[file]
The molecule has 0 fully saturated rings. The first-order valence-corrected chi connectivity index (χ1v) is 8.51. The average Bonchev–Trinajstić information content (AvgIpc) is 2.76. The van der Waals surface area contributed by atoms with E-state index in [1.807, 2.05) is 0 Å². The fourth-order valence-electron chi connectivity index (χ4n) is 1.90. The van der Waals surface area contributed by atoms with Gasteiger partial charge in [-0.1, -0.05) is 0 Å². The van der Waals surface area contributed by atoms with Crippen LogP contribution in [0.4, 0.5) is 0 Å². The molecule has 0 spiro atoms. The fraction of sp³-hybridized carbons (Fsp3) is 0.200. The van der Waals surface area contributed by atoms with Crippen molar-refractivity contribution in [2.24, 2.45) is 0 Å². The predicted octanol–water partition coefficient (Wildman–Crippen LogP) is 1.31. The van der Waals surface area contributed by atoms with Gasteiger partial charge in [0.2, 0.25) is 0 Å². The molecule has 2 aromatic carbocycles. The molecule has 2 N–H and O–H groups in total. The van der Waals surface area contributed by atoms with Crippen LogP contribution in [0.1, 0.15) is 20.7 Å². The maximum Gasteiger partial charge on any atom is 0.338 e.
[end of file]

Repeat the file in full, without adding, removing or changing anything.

The molecule has 0 fully saturated rings. The first-order valence-corrected chi connectivity index (χ1v) is 8.51. The average Bonchev–Trinajstić information content (AvgIpc) is 2.76. The van der Waals surface area contributed by atoms with E-state index in [1.807, 2.05) is 0 Å². The fourth-order valence-electron chi connectivity index (χ4n) is 1.90. The van der Waals surface area contributed by atoms with Gasteiger partial charge in [-0.1, -0.05) is 0 Å². The van der Waals surface area contributed by atoms with Crippen LogP contribution in [0.4, 0.5) is 0 Å². The molecule has 0 spiro atoms. The fraction of sp³-hybridized carbons (Fsp3) is 0.200. The van der Waals surface area contributed by atoms with Crippen molar-refractivity contribution in [2.24, 2.45) is 0 Å². The predicted octanol–water partition coefficient (Wildman–Crippen LogP) is 1.31. The van der Waals surface area contributed by atoms with Gasteiger partial charge in [0.2, 0.25) is 0 Å². The molecule has 2 aromatic carbocycles. The molecule has 2 N–H and O–H groups in total. The van der Waals surface area contributed by atoms with Crippen LogP contribution in [0.1, 0.15) is 20.7 Å². The maximum Gasteiger partial charge on any atom is 0.338 e.